With regard to the first area of work, in July of 2020, we commissioned a research project that examined existing US initiatives – at the local level and beyond – to address historical and current wrongdoings against Indigenous populations. This research collected a range of city, state, and federal government-mandated initiatives that were implemented as part of a process of – first – acknowledging the historical harm of Indigenous people and – subsequently – working to repair some of this historical harm. In the end, a total of 30 different initiatives were identified that spanned US government, NGO, and international domains. The final product served as a basis for developing a series of proposed strategies and ideas for action that AIPG recommends that the NYC government should take. Since the production of this research, AIPG has offered our advice and support to our partners at the Lenape Center for engaging with different entities throughout the NYC government structure, such as the Human Rights Commission, and for the development of training programs for NYC government officials. This effort has included quarterly check-ins with our focal points at the Lenape Center, as well as organizing consultations facilitated by AIPG’s US Transitional Justice Programs consultant. With regard to engaging pre-university education students, the Lenape Center has already been providing powerful presentations to students throughout the New York City area. Given that the COVID-19 pandemic has forced so many educational programs into the virtual sphere, AIPG has focused our support here. We have offered assistance through our Research Development and Online Education department (RDOE), which specializes in the delivery of online trainings and the adaptation of in-person programs to a virtual format, and through our Warren Educational Policies Program (WEPP) that specializes in working with pre-university school students. Going forward, AIPG will continue to support the development of training materials and action items for NYC governmental personnel, as well as advancing Lenape educational initiatives throughout the local school systems. Lastly, through the Auschwitz Institute’s work on Artivism – an exhibit that highlights the work of six artists and art collectives from around the world who use art as an instrument of activism in response to identity-based mass atrocity – we have sought to play a role in raising awareness of the genocide committed against the Indigenous populations of the North America. Among others, Artivism highlights work that was donated by survivors to the National Center for Truth and Reconciliation in Canada. Canada established this national Truth and Reconciliation Commission in 2008, which collected testimony and evidence from survivors of the country’s so-called Indian Residential School System. While some survivors presented their testimony through speech, others donated objects that they had created to the Commission, using art to tell their stories of survival. We have been incredibly honored to be able to include artwork that has was created by survivors from Canada’s Indigenous communities in _Artivism_. The _Artivism_ exhibition is currently on display at the Canadian Museum for Human Rights, with AIPG having worked in close coordination with our partners in Canada to receive the welcome of the Elders of Treaty 1 Territory prior to the exhibit opening. Finally, also in line with AIPG’s contribution to raising awareness, on August 9 of this year, we released a commemorative statement celebrating International Day of the World’s Indigenous Peoples.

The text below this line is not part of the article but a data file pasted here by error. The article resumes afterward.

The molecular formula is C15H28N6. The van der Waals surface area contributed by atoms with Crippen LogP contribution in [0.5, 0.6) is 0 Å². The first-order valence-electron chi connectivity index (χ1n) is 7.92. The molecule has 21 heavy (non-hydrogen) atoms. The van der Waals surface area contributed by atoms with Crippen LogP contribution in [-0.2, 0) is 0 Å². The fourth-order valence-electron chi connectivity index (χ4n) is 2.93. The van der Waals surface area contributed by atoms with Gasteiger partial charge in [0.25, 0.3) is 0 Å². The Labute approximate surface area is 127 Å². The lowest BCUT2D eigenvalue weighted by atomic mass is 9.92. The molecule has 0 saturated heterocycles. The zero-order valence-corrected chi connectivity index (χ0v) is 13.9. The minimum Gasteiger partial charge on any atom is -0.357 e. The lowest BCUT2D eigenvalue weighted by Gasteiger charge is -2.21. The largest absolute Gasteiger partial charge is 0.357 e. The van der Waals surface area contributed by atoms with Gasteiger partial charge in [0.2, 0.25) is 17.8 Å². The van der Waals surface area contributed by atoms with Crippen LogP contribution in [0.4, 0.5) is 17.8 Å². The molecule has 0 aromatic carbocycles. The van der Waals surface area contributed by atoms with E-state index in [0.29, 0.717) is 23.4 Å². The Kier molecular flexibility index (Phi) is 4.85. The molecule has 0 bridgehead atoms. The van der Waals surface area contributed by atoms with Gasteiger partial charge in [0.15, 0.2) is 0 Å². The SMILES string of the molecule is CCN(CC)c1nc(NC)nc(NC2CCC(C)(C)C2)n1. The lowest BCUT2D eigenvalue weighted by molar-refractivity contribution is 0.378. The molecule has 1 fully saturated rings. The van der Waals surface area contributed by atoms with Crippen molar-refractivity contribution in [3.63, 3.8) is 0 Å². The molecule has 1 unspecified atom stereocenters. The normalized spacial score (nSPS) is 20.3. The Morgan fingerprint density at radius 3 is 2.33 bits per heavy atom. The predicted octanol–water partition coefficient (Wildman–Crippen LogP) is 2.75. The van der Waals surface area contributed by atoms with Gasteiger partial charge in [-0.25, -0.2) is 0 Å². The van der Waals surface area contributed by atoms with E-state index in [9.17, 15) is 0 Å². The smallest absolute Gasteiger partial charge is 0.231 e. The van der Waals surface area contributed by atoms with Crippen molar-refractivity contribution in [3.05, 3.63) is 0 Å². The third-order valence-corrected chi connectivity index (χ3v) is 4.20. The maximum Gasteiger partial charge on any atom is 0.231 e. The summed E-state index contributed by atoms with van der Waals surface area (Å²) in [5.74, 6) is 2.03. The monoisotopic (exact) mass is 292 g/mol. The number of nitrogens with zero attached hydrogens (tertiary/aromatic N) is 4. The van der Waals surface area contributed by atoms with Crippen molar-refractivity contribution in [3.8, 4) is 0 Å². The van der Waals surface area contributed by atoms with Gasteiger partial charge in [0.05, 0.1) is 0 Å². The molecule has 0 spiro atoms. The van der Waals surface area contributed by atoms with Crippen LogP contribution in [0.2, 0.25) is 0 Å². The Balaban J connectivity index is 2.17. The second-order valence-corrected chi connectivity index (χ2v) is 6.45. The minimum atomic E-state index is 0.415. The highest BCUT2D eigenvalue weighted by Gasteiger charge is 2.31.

Commitment #2: Open all events taking place in Lenapehoking with the following acknowledgement statement: